Helping the next generation stand your shoulders: Pay it forward for the profession

Tor197, Cragside School, Heaton, Newcastle upon Tyne, 1969 flickr photo by Newcastle Libraries shared into the public domain using Creative Commons Public Domain Dedication (CC0)

I’ve been feeling old lately. I have a kid. Things from my youth are cool again, but in an ironic nostalgia kind of way. I find myself listening to jazz semi-regularly. I’m mid-career. I’m management. I’m in a position to help new professionals get a foothold. I have wisdom about life to dispense. For somebody who was usually the youngest person in the room, it’s been kind of weird. But it’s also been kind of gratifying. I’m not an angry young upstart anymore, but I’m in a position to support and give a platform to angry young upstarts. It’s the circle of life. I appreciate it.

I’ve been ruminating on this for a while since I’m turning in my promotion packet this week – making the leap from Associate Librarian to full Librarian. It’s forced me to look back at my career and see how far I’ve come and evolved in the last decade. It also forced me to reach out to colleagues and ask for external letters of support. I didn’t approach people lightly, since I recognize it’s asking for a limited resource (their time) with abstract compensation (feeding the academic reputation machine). Most the people I approached to be considered understood the system, and were happy to help me out. Not everybody did though… and this is where I got annoyed.

I’m not annoyed they didn’t write the letter – while my promotion case seems like the center of my universe (actually, so many other work things are the center of my universe), I don’t expect it to be a priority for others. I’m annoyed that they flaked, that they said they’d write a letter and then didn’t. I’m annoyed that these people want to be regarded as respected members of the professional community, that we should look to them for wisdom and guidance, that their opinion matters because of their stature, but then they won’t take an hour of time to help another member of that community. This sort of behavior is especially galling from other academics who rely on the social and professional capital of others to climb the ranks, but then don’t return the favor for others. And while the peer-review process for promotion has gigantic problems, we are still stuck playing the game. So yeah – this week when I handed over my promotion packet to my boss, I am pretty annoyed with some of my colleagues that I asked to write letters who I’m pretty certain flaked.

And this is where instead of stewing in my ire, I’m going to put out the call for us to do better. If you are in a position of power, authority, leadership, prestige, remember how you got there. Remember how many people helped you out along the way. People who wrote letters of recommendation or support for you. People who nominated you for awards. People who served as references on job applications. People who appointed you to committees. People who took you out for coffee and listened to you figure stuff out, and maybe gave you some advice. You did not get to where you are in your career alone. It took a community. So when you are asked to give back to that community in small ways, like write a letter of support, you really should do it if you can. Don’t pull up the ladder and cut off opportunities for future generations just because you made it. If you want to be regarded as a leader in the profession, it means taking some time to give back to others. It’s vital for the next generation to have a chance to make their mark.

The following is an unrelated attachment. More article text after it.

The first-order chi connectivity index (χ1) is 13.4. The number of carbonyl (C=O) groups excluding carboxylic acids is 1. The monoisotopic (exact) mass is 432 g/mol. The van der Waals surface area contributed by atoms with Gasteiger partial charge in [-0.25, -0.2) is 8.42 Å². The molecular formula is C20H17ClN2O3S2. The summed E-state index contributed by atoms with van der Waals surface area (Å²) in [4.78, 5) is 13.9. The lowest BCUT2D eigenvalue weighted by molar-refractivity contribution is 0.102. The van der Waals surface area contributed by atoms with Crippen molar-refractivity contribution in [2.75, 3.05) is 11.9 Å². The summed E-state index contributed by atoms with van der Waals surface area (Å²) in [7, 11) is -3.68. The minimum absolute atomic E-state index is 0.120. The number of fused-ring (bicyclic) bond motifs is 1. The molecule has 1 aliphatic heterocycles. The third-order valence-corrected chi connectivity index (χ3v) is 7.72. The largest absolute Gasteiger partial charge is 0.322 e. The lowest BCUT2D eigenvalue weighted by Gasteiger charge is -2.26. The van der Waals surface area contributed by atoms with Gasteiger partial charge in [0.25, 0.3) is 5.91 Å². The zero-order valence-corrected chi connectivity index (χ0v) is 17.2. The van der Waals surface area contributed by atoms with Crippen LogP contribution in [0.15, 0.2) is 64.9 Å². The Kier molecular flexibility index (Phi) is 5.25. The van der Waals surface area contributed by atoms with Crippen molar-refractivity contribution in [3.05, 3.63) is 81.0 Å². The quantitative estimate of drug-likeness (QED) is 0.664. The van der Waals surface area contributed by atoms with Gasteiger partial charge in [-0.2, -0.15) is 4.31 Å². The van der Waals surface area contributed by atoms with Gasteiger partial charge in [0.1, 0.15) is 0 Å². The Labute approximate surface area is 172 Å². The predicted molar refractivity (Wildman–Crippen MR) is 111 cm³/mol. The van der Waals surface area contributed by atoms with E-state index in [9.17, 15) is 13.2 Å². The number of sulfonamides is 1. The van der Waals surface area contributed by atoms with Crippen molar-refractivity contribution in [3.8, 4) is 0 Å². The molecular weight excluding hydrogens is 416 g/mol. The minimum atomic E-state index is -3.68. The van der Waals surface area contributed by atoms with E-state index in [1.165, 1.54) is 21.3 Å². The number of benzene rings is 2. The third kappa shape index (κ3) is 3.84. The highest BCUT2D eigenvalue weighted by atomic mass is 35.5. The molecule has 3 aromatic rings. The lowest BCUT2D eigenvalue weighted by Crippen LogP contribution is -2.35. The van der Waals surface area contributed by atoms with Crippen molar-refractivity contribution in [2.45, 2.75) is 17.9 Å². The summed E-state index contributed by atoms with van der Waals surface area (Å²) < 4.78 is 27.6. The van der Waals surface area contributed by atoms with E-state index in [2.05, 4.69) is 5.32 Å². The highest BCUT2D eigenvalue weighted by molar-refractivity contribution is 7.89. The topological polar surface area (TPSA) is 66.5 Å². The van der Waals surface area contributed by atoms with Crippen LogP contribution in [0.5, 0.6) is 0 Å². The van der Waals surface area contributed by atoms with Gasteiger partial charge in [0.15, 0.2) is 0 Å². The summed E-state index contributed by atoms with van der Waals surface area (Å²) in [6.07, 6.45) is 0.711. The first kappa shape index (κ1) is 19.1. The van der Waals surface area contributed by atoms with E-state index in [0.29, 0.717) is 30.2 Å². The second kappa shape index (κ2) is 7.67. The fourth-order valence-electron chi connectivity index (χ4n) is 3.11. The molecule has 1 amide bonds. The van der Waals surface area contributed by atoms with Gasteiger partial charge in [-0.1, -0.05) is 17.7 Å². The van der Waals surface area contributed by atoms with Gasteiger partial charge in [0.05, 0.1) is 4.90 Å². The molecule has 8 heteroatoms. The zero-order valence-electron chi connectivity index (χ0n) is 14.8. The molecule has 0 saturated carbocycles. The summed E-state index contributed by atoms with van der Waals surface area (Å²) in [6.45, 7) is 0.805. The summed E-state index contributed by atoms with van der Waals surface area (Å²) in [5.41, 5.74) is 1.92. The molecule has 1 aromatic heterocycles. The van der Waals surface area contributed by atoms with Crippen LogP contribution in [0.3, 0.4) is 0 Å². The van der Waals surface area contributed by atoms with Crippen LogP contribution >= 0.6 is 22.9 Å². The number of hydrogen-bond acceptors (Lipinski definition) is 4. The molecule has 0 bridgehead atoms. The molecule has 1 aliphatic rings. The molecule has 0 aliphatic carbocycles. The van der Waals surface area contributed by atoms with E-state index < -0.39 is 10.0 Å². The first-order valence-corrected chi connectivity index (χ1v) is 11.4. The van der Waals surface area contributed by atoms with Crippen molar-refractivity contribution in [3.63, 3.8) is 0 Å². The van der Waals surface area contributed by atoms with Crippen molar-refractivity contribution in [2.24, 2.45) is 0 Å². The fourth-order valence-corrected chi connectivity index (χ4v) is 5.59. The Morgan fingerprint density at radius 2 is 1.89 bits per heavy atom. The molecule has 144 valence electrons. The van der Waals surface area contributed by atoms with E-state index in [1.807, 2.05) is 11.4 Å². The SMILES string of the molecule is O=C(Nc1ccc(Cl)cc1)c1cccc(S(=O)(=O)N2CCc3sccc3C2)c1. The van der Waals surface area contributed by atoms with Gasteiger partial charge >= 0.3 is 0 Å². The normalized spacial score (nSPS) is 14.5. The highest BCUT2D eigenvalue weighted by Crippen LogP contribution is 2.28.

And hey – if you ever want me to write a letter of support or recommendation for you? Just ask. If my calendar isn’t too slammed, I’m happy to do it. If I don’t have time to do it, I’ll give you a sincere, apologetic decline.

And to everybody who has taken time over the years to help me out in a variety of ways, you have my eternal thanks and deepest respect. I have been fortunate to work with awesome people around the globe.






One response to “Helping the next generation stand your shoulders: Pay it forward for the profession”

  1. Meredith Farkas Avatar

    I can totally understand saying no if they don’t have the time, but to say “yes” and then not do it is unconscionable. Unless I am drowning in work, if I have an opportunity to promote another library worker’s career, I will jump at the chance.

    I will never forget when a very respected librarian/professor on the topic of assessment whose IMLS grant-funded project I’d participated in and supported with at least 60 hours of my time refused to write a quick letter acknowledging my contribution for my review packet because she was “too busy.” To this day, she has never publicly-acknowledged the contributions of most of the librarians who contributed to this project, some of whom were, like me, on the tenure track. That experience changed me in two ways: it made me extremely wary of collaborating with “big names” (though I did work with another who was far more generous) and it made me much more conscientious about recognizing (in writing) the contributions of others regardless of whether they have an immediate need for it. I honestly can’t understand people who are stingy with recognition and support of other librarians — do they think there’s a finite amount to go around?

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